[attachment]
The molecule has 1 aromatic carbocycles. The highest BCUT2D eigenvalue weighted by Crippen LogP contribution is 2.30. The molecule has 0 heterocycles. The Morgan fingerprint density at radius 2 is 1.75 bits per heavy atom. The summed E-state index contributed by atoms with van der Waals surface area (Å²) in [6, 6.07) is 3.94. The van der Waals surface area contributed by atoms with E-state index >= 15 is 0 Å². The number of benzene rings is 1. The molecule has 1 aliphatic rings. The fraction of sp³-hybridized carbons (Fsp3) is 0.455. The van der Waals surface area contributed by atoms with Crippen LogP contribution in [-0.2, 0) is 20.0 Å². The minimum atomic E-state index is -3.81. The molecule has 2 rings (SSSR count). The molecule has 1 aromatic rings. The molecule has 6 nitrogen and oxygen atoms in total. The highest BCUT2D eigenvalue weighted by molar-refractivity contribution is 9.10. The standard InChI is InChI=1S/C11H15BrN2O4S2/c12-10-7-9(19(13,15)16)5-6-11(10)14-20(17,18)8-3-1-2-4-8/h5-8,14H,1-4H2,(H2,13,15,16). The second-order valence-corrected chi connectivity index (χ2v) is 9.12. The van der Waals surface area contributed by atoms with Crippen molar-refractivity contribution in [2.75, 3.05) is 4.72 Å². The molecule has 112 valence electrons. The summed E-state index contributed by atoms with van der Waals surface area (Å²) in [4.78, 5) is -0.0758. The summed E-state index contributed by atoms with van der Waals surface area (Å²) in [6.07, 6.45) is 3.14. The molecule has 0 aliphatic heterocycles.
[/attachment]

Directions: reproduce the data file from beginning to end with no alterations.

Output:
The molecule has 1 aromatic carbocycles. The highest BCUT2D eigenvalue weighted by Crippen LogP contribution is 2.30. The molecule has 0 heterocycles. The Morgan fingerprint density at radius 2 is 1.75 bits per heavy atom. The summed E-state index contributed by atoms with van der Waals surface area (Å²) in [6, 6.07) is 3.94. The van der Waals surface area contributed by atoms with E-state index >= 15 is 0 Å². The number of benzene rings is 1. The molecule has 1 aliphatic rings. The fraction of sp³-hybridized carbons (Fsp3) is 0.455. The van der Waals surface area contributed by atoms with Crippen LogP contribution in [-0.2, 0) is 20.0 Å². The minimum atomic E-state index is -3.81. The molecule has 2 rings (SSSR count). The molecule has 1 aromatic rings. The molecule has 6 nitrogen and oxygen atoms in total. The highest BCUT2D eigenvalue weighted by molar-refractivity contribution is 9.10. The standard InChI is InChI=1S/C11H15BrN2O4S2/c12-10-7-9(19(13,15)16)5-6-11(10)14-20(17,18)8-3-1-2-4-8/h5-8,14H,1-4H2,(H2,13,15,16). The second-order valence-corrected chi connectivity index (χ2v) is 9.12. The van der Waals surface area contributed by atoms with Crippen molar-refractivity contribution in [2.75, 3.05) is 4.72 Å². The molecule has 112 valence electrons. The summed E-state index contributed by atoms with van der Waals surface area (Å²) in [4.78, 5) is -0.0758. The summed E-state index contributed by atoms with van der Waals surface area (Å²) in [6.07, 6.45) is 3.14. The molecule has 0 aliphatic heterocycles.